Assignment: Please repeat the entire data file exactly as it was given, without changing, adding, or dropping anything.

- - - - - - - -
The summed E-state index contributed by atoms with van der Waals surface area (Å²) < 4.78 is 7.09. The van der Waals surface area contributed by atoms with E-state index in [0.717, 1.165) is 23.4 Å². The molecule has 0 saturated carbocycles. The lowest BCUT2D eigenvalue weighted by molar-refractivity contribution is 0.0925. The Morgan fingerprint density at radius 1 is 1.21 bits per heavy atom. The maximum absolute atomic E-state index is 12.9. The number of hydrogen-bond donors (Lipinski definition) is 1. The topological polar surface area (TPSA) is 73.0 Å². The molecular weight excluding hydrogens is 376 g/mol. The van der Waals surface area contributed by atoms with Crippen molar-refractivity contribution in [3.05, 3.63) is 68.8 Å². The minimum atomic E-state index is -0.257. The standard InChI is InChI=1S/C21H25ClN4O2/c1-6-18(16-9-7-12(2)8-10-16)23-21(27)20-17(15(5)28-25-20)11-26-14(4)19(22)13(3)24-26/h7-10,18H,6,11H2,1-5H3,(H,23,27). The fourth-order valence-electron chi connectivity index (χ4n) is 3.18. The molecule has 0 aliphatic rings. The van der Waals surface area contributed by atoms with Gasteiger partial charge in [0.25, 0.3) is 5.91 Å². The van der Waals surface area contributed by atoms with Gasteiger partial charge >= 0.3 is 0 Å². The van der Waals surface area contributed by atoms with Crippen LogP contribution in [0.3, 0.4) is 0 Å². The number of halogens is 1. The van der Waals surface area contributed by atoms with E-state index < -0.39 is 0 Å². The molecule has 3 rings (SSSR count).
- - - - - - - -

The summed E-state index contributed by atoms with van der Waals surface area (Å²) < 4.78 is 7.09. The van der Waals surface area contributed by atoms with E-state index in [0.717, 1.165) is 23.4 Å². The molecule has 0 saturated carbocycles. The lowest BCUT2D eigenvalue weighted by molar-refractivity contribution is 0.0925. The Morgan fingerprint density at radius 1 is 1.21 bits per heavy atom. The maximum absolute atomic E-state index is 12.9. The number of hydrogen-bond donors (Lipinski definition) is 1. The topological polar surface area (TPSA) is 73.0 Å². The molecular weight excluding hydrogens is 376 g/mol. The van der Waals surface area contributed by atoms with Crippen molar-refractivity contribution in [3.05, 3.63) is 68.8 Å². The minimum atomic E-state index is -0.257. The standard InChI is InChI=1S/C21H25ClN4O2/c1-6-18(16-9-7-12(2)8-10-16)23-21(27)20-17(15(5)28-25-20)11-26-14(4)19(22)13(3)24-26/h7-10,18H,6,11H2,1-5H3,(H,23,27). The fourth-order valence-electron chi connectivity index (χ4n) is 3.18. The molecule has 0 aliphatic rings. The van der Waals surface area contributed by atoms with Gasteiger partial charge in [0.25, 0.3) is 5.91 Å². The van der Waals surface area contributed by atoms with Gasteiger partial charge >= 0.3 is 0 Å². The van der Waals surface area contributed by atoms with Crippen LogP contribution in [0.3, 0.4) is 0 Å². The number of halogens is 1. The van der Waals surface area contributed by atoms with E-state index < -0.39 is 0 Å². The molecule has 3 rings (SSSR count).